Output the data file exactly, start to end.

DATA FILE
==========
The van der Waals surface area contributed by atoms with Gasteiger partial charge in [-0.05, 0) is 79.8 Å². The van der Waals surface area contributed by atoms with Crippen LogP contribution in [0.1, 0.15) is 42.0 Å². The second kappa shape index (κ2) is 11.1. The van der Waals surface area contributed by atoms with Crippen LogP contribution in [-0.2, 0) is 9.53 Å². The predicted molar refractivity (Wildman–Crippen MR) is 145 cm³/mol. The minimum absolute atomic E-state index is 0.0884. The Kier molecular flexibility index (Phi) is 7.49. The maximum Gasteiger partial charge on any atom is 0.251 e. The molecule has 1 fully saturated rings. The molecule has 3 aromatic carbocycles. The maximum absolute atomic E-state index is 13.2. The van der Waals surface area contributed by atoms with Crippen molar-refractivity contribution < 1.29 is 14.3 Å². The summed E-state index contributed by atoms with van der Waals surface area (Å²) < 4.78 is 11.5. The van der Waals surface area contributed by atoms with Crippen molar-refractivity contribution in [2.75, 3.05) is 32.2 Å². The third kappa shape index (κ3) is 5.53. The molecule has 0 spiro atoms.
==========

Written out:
The van der Waals surface area contributed by atoms with Gasteiger partial charge in [-0.05, 0) is 79.8 Å². The van der Waals surface area contributed by atoms with Crippen LogP contribution in [0.1, 0.15) is 42.0 Å². The second kappa shape index (κ2) is 11.1. The van der Waals surface area contributed by atoms with Crippen LogP contribution in [-0.2, 0) is 9.53 Å². The predicted molar refractivity (Wildman–Crippen MR) is 145 cm³/mol. The minimum absolute atomic E-state index is 0.0884. The Kier molecular flexibility index (Phi) is 7.49. The maximum Gasteiger partial charge on any atom is 0.251 e. The molecule has 1 fully saturated rings. The molecule has 3 aromatic carbocycles. The maximum absolute atomic E-state index is 13.2. The van der Waals surface area contributed by atoms with Crippen molar-refractivity contribution < 1.29 is 14.3 Å². The summed E-state index contributed by atoms with van der Waals surface area (Å²) < 4.78 is 11.5. The van der Waals surface area contributed by atoms with Crippen molar-refractivity contribution in [2.75, 3.05) is 32.2 Å². The third kappa shape index (κ3) is 5.53. The molecule has 0 spiro atoms.